My younger colleagues often ask me for dissertation advice. How do you keep your research and notes straight? How do you structure and restructure your argument? How do you motivate yourself to write on a regular basis? How do you do all of this without losing your precious sanity? Regardless of which question I am being asked, my response almost always involves a common refrain: Scrivener. Developed initially for novelists and other creative types, Scrivener is writing software that has earned quite the following in the academic community. In this post I would like to outline why I chose to use it while writing my dissertation, why I am glad that I did, and what I would do differently if I had to do it all over again. [N.B. — Initially designed for Mac, Scrivener is currently available for Mac and Windows. Everything in this post is in reference to the Mac version.
Why did I choose Scrivener initially? A fellow graduate student introduced me to Scrivener years ago. I will confess that while he was explaining several of its features, I found myself wondering why he was so excited. How could this software be useful to ME, someone responsible for writing serious and scholarly things? I already had Microsoft Word, and it had brought me through college and two masters degrees, right? So what, I asked, was the point? I concluded (hastily, in hindsight) that it should be placed alongside font selection as one more way that graduate students could procrastinate while still appearing productive. Support this site by purchasing Scrivener for Mac via this link! About two years later and after several other encounters with devotees of the software, I passed my comprehensive exams and jumped headfirst into the dissertation. I downloaded a few options to start with: Nisus, Mellel, Bean, LaTex (which I never did figure out).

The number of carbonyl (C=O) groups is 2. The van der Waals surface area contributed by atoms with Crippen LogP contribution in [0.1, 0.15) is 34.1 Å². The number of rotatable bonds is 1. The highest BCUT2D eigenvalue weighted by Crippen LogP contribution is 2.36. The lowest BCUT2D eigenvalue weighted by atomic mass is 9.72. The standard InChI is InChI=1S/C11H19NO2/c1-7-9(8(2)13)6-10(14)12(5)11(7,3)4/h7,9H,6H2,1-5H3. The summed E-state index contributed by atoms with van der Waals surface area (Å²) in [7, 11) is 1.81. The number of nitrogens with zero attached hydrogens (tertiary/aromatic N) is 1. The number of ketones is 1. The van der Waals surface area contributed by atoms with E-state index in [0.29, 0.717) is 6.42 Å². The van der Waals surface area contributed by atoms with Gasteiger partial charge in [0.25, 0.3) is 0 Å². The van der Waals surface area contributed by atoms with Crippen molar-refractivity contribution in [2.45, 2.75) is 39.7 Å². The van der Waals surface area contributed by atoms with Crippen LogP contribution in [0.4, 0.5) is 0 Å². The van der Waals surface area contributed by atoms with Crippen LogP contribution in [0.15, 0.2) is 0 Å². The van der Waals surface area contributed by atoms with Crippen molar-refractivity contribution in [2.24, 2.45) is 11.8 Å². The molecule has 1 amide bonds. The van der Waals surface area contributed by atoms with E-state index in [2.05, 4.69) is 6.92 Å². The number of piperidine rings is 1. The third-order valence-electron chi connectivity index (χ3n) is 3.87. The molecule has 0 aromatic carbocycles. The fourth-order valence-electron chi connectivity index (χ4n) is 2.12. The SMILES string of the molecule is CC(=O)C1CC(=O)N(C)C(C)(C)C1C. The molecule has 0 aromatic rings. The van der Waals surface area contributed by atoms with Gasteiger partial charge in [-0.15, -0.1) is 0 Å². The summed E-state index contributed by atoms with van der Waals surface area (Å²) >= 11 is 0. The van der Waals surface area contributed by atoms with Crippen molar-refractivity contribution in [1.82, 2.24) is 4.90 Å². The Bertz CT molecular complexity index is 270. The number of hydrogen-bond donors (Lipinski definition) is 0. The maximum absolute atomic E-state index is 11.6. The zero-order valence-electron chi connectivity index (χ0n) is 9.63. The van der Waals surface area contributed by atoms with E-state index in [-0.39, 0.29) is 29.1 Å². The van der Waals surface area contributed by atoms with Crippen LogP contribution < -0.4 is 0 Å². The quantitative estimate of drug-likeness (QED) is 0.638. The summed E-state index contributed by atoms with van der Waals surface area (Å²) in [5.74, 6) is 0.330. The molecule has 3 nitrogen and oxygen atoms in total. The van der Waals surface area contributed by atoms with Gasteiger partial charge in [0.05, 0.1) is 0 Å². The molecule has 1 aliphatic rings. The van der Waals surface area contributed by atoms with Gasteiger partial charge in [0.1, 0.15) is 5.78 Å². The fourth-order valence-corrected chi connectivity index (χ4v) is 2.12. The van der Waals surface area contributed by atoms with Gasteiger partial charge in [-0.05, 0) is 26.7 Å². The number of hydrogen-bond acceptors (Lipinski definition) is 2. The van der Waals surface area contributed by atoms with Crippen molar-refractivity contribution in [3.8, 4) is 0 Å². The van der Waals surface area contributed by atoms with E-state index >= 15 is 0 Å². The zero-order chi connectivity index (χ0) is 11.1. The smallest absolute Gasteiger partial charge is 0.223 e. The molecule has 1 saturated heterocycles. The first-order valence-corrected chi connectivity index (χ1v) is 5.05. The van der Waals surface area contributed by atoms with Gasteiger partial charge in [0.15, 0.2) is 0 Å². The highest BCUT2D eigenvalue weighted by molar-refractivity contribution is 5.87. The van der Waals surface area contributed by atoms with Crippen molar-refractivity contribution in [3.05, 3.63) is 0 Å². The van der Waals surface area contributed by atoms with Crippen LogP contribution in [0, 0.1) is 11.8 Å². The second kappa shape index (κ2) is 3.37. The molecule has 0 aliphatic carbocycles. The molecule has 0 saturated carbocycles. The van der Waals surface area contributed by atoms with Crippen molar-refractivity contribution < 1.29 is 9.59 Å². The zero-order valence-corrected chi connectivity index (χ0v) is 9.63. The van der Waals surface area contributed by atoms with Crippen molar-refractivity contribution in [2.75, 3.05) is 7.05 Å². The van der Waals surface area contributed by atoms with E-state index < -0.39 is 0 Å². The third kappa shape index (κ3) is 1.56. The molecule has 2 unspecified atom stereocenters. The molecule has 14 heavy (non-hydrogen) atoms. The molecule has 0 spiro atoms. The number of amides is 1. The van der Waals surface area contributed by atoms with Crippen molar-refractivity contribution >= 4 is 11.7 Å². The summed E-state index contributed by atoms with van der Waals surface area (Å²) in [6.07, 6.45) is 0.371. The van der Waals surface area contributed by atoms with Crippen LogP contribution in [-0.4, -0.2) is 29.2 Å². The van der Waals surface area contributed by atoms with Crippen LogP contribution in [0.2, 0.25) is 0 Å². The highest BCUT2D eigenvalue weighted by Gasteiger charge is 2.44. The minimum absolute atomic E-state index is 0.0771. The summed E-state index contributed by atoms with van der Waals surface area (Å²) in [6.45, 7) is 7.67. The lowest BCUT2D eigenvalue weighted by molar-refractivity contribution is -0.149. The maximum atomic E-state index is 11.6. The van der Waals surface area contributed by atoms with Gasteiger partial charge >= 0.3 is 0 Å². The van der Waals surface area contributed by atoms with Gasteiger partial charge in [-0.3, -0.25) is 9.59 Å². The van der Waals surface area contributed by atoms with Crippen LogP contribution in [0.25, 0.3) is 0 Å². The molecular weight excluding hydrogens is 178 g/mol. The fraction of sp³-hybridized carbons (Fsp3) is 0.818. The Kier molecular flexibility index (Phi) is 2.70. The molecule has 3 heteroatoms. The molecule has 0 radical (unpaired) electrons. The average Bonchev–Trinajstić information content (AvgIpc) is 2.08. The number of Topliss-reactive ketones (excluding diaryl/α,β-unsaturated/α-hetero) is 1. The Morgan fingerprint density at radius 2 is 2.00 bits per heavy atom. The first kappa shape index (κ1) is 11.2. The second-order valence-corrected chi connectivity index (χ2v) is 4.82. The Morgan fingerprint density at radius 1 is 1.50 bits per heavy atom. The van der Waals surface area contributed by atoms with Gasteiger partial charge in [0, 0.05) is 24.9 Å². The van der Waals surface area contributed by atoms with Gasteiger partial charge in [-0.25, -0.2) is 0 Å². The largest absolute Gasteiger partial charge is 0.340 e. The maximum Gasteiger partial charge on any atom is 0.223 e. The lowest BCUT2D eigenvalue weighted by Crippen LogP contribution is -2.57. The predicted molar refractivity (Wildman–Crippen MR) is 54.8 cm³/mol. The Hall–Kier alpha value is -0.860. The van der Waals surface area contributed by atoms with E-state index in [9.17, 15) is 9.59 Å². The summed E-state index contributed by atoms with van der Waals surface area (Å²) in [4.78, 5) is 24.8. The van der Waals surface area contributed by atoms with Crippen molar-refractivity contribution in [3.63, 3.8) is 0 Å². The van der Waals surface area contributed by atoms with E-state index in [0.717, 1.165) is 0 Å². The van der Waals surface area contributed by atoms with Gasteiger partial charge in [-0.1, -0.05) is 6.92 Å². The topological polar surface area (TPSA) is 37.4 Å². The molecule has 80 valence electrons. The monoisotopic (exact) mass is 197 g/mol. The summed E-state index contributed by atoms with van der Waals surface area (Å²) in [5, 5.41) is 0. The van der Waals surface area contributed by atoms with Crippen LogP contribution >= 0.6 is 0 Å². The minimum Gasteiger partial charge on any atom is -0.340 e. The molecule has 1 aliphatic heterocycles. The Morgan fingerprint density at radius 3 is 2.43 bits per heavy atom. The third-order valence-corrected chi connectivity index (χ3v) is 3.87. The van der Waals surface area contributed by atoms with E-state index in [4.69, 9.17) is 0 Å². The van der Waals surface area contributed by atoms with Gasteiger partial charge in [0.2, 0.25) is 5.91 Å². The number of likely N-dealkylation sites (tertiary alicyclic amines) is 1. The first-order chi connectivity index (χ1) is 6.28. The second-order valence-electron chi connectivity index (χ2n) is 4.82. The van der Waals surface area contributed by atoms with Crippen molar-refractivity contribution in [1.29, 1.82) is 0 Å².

After toying around with these a bit, I remembered Scrivener. I’m not sure why, but when I opened up the software for the first time something about it just clicked with me. Perhaps it was because I found the programs I had looked at thus far to be downright clunky, but Scrivener’s user interface struck me immediately as clean, well organized, and intuitive in many ways. After about an hour with it I was hooked; I took a few of the tutorials and had a detailed outline set up in no time. So yes—ironically, what began as an attempt to procrastinate ended up yielding what I now consider to be the single most important tool in my toolbox. Why am I glad that I chose Scrivener? Anyone who uses Scrivener on a regular basis has an opinion regarding its most useful components. Below are three of the features of Scrivener that I found to be the most helpful in the process of writing a dissertation.
The list is not intended to be exhaustive. Outlining — One of the things that takes a bit of getting used to in Scrivener is the “binder” that is situated to the left of the text input window. The binder is divided initially into three sections: draft, research, and trash. The draft and research sections allow you to create outlines to guide you in the process of writing and research. These can be about as detailed or broad as you want. The outlines you create are actually systems of tiered text files. So, let’s say you make an outline for “Chapter 1.” Under this broad rubric you construct five headings, and under each of these headings you create three subheadings. Scrivener’s outlining feature certainly does not eliminate writer’s block, but it does remind you that your larger project is made up of individual components, and that you don’t necessarily have to work on them in order. In fact, the whole thing may move along more quickly if you don’t work on them in order! Support this site by purchasing Scrivener via this link!